Perry County Superintendent Jonathan Jett aimed to give students some sense of normalcy at school, but with damage to facilities he was unsure how to go about it.
Jett said a district manager had floated the idea of using the old AB Combs Elementary campus, a building that had been empty for half a decade after the schools consolidated. The building was once the largest elementary school in Perry County and housed over 700 students.
“We went over there, walked around the building, looked at things. I said, “That might work out well,” Jett said.
However, the school needed repairs before it could be used.
“We had volunteers, our classified personnel… came and worked even when there was no need. … It was so important to keep everyone together, we would have done anything,” Hall said.
One wing of the school is painted blue, for Robinson. The other is painted purple, for Buckhorn. The building opened for the new school year on Tuesday, September 6, nearly a month after the district’s scheduled start date of August 10.
“It could have been so easy for Superintendent Jett to say, ‘You students go here, the rest go here,’ but no. … He took the money and the time to build here, to redo it, to help us and to unite us,” said Dalton Day, a senior at Buckhorn School. “The building may be different, but we are together.”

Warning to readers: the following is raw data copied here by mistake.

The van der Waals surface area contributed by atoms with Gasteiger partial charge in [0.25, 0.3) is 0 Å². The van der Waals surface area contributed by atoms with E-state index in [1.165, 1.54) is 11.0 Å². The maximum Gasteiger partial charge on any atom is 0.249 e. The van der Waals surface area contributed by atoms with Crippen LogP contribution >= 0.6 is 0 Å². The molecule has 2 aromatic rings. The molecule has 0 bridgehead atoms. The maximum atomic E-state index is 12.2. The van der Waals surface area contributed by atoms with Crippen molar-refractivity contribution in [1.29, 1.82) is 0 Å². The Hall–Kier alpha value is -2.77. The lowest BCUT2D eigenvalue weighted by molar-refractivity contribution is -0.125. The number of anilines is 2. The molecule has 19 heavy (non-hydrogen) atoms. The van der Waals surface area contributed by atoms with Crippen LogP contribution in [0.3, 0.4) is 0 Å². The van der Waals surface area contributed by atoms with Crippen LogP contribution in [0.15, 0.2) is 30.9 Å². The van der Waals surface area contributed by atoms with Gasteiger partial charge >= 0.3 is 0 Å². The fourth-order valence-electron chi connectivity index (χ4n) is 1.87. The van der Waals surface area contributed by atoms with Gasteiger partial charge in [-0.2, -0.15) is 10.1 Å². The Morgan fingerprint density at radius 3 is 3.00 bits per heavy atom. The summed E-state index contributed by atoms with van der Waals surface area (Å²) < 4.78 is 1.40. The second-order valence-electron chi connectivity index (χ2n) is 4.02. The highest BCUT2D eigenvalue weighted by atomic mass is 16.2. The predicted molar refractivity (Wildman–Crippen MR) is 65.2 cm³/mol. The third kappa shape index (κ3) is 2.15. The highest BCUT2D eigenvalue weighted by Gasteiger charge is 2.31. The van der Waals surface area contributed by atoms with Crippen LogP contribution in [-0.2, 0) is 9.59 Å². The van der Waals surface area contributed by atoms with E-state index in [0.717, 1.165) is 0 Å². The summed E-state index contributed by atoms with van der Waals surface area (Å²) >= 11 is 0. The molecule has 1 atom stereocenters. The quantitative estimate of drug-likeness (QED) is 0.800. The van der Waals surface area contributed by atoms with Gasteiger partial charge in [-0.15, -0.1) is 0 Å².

While Hall’s inherited classroom at Robinson Elementary is unusable due to flood damage, she inherited a classroom in the AB Combs building.
“My aunt came over to help me decorate and she said, ‘You know this is your grandfather’s room, don’t you?’ and she asked me if I had chosen it. “No, it’s just a major coincidence,” Hall said. “To say that the room I’m in was my grandfather’s room. …
“He taught for almost 40 years in the county,” she said. “He ended his career here.
Emily Amis, a senior at Buckhorn School, had been looking forward to it last year.
“It means a lot to be here together in this building. This is my school, our school. … We are a family. It means everything. Some of us have been together since 3rd grade, kindergarten, preschool” “I couldn’t have made it anywhere else, especially since it was my senior year, my senior year. That means everything.”
For Hall, a building or an installation does not make a school.
“I always say it’s a public school, but really it’s a community school,” Hall said. “It’s really about community.”
Although schools have had a tough time preparing for this school year, leaders say their hard work has paid off.
“To hug these kids, give them a fist bump or shake their hand when they get off the bus, it was worth it,” said Buckhorn School principal Tim Wooton, who was at the conference in Louisville with Fugate. when the flood happened.
District leaders plan to use the AB Combs campus for the remainder of the school year. As cleanup and rebuilding work continues, they hope to find a long-term solution to deal with the schools’ losses. For now, however, the schools are making a new home for their students.
“It’s been tough, but we have to move on,” Fugate said. “We rolled up our sleeves and made this building a home.
“We move forward.”